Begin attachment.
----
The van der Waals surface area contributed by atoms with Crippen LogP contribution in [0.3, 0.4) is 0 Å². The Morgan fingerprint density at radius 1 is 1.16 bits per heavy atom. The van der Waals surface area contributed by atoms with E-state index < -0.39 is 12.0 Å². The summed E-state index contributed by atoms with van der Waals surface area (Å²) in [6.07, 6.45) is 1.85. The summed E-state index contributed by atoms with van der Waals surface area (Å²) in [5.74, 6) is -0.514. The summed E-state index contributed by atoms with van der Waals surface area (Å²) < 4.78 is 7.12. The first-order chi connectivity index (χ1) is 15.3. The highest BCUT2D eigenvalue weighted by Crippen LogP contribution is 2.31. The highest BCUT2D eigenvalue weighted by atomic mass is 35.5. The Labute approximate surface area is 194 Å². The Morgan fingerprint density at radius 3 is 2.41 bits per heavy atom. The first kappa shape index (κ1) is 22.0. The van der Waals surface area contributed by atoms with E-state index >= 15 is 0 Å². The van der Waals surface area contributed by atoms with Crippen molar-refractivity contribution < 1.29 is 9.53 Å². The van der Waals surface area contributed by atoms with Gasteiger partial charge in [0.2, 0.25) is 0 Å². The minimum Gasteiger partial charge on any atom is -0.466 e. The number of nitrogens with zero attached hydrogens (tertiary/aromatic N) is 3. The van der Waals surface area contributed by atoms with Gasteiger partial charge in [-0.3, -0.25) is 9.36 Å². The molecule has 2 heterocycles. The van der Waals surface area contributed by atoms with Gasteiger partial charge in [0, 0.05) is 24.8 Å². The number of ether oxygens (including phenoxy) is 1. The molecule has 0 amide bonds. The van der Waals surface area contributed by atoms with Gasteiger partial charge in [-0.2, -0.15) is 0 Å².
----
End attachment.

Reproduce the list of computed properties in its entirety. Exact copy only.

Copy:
The van der Waals surface area contributed by atoms with Crippen LogP contribution in [0.3, 0.4) is 0 Å². The Morgan fingerprint density at radius 1 is 1.16 bits per heavy atom. The van der Waals surface area contributed by atoms with E-state index < -0.39 is 12.0 Å². The summed E-state index contributed by atoms with van der Waals surface area (Å²) in [6.07, 6.45) is 1.85. The summed E-state index contributed by atoms with van der Waals surface area (Å²) in [5.74, 6) is -0.514. The summed E-state index contributed by atoms with van der Waals surface area (Å²) < 4.78 is 7.12. The first-order chi connectivity index (χ1) is 15.3. The highest BCUT2D eigenvalue weighted by Crippen LogP contribution is 2.31. The highest BCUT2D eigenvalue weighted by atomic mass is 35.5. The Labute approximate surface area is 194 Å². The Morgan fingerprint density at radius 3 is 2.41 bits per heavy atom. The first kappa shape index (κ1) is 22.0. The van der Waals surface area contributed by atoms with E-state index >= 15 is 0 Å². The van der Waals surface area contributed by atoms with Crippen molar-refractivity contribution < 1.29 is 9.53 Å². The van der Waals surface area contributed by atoms with Gasteiger partial charge in [0.2, 0.25) is 0 Å². The minimum Gasteiger partial charge on any atom is -0.466 e. The number of nitrogens with zero attached hydrogens (tertiary/aromatic N) is 3. The van der Waals surface area contributed by atoms with Gasteiger partial charge in [-0.3, -0.25) is 9.36 Å². The molecule has 2 heterocycles. The van der Waals surface area contributed by atoms with Gasteiger partial charge in [0, 0.05) is 24.8 Å². The number of ether oxygens (including phenoxy) is 1. The molecule has 0 amide bonds. The van der Waals surface area contributed by atoms with Gasteiger partial charge in [-0.2, -0.15) is 0 Å².